A Message for Jeanne Nathan on the Housing Issue

Dec 18, 2007 by

A message from Jeanne Nathan. To respond, email [email protected]
Dear New Orleans Citizen,

The debate over demolition of public housing buildings in New Orleans has been cast in either/or rhetoric that has undermined any serious consideration of what is the best way to improve communities that were once home for 4500 mostly working families, many of whom are still scattered far from home.

Using the fear of urban crime and drugs as the banner for destroying over 700 sturdy, well built and well designed bricks and mortar buildings, HUD officials have failed to provide the facts, plans or contracts on which New Orleanians can judge the sincerity or appropriateness of their plans for building mixed income housing in their place.

Violent crime in the city has risen since Katrina, despite the fact that most public housing is vacant, and closed off to former tenants, who were, by the way, leaseholders whose possessions still lie frozen in time in their former homes. Violent crime, most of it perpetrated by teen age males against teen age males is rising nation wide. It is a by product of a drug industry that has replaced disappearing entry level manufacturing, port and service jobs. The abandoned urban public school systems have also failed to educate our youth for the increasing high tech and knowledge based economies.

HUD has spread lies about what tenants do and don’t want; how many new affordable apartments it “plans” to create; about how many affordable apartments are available in the city. Former tenants warn that past promises for new development turned out to be a mirage; that new mixed income communities never deliver the promises of affordable apartments. Vast acreage owned by HUD and ready for new developments lies vacant, waiting for new housing units HUD promised long ago.

Our public officials, long silent on these plans, now seem ready to accept HUD’s lies and public policy on face value without further exploration. Our news media has done little better so far, quoting HUD’s numbers, inaccurate depiction of housing, much of it virtually untouched by the storm, as “flood ravaged and obsolete,” and failing to go beyond the street protests to look at the valid arguments against wholesale immediate demolition of 4500 units of housing.

In today’s New York Times Adam Nossiter quotes a former New Orleanian living in southwest Louisiana as saying she opens her windows to listen to the cows for company at night, missing her city, but finding no neighborhood where she once lived.

Anyone who believes HUD’s claims that tenants do not want to return has turned their back on reality and their fellow citizens.

No one can know all the true facts about the need, alternatives and plans for public housing right now. There has simply not been enough examination of the alternatives. Many of us participated in the three phases of planning after the storm, and learned what participation in planning means. HUD regulations require similar planning involvement by its tenants. Yet, in fact, HUD signed preliminary contracts with developers that required wholesale demolition without such participation, setting up a sham series of noon time West Bank meetings only after the contracts were inked.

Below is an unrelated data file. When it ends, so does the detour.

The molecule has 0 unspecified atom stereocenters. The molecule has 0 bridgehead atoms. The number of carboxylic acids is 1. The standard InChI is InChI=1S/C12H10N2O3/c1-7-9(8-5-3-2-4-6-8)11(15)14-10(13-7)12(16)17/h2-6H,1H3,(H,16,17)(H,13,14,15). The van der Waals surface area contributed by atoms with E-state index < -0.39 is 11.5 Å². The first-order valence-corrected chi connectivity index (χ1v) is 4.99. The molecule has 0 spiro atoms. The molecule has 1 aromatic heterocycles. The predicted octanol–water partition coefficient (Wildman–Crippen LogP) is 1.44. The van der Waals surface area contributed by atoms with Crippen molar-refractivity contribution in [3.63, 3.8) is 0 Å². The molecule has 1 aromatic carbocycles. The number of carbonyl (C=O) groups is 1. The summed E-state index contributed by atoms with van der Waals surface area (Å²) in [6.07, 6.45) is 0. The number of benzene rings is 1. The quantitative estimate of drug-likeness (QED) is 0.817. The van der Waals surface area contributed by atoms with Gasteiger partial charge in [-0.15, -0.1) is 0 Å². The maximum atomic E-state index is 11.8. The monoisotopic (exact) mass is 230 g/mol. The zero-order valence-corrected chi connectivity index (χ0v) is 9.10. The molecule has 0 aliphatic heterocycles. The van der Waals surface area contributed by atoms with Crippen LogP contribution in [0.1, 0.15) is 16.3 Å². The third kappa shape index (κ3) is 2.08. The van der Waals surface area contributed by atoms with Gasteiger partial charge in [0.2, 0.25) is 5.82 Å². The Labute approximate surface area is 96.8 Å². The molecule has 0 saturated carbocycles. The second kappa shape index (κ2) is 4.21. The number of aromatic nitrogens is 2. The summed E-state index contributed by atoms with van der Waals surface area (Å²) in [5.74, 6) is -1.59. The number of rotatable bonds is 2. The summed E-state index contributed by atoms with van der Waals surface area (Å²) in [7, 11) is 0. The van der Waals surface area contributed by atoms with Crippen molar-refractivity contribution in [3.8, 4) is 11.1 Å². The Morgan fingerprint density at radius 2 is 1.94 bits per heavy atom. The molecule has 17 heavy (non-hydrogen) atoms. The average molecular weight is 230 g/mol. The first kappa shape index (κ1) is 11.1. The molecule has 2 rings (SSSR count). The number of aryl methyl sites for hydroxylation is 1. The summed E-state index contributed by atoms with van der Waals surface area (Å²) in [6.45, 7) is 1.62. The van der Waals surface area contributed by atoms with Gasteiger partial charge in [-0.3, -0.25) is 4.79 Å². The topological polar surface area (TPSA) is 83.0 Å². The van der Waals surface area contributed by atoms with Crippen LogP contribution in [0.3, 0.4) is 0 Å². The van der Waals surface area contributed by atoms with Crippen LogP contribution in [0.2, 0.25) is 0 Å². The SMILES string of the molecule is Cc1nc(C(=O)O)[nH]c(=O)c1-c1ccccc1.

In the face of this confusion, many professionals familiar with housing, planning, preservation and social issues are calling for a time out. Rather than vote for demolition, they call on the City Council to vote for a moratorium to allow more careful review of the best ways to perhaps demolish some of the buildings in worst disrepair, others that would open streets through the once isolated developments, renovate units as Historic Restoration Inc. did in five older public housing buildings in the St. Thomas projects that became the River Garden complex, and add features that would attract a wide range of tenants, while offering a real one-for-one opportunity for working families to return to these new developments.

Lets take a few months to dig beneath the surface, get the facts straight, and create a more informed mandate for HUD to follow in creating new housing for former and new tenants.

The citizens of New Orleans, whether tenants, neighbors, or residents anywhere in our city, deserve informed decision making and plans. We talked about a new New Orleans in those desperate days after the storm. Lets not abandon that dream so fast.

We are seeking individuals and organizations to communicate with City Council members on these issues no later than tomorrow, before the Council meeting this Thursday. Please use the email addresses below to contact the council members.

Arnie Fielkow – Council Member-At-Large
[email protected]

Jacquelyn Brechtel Clarkson –Councilmember-At-Large
[email protected]

Shelley Midura – District A
[email protected]

Stacy S. Head – District B
[email protected]

James Carter – District C
[email protected]

Cynthia Hedge-Morrell – District D
[email protected]

Cynthia Willard-Lewis – District E
[email protected]

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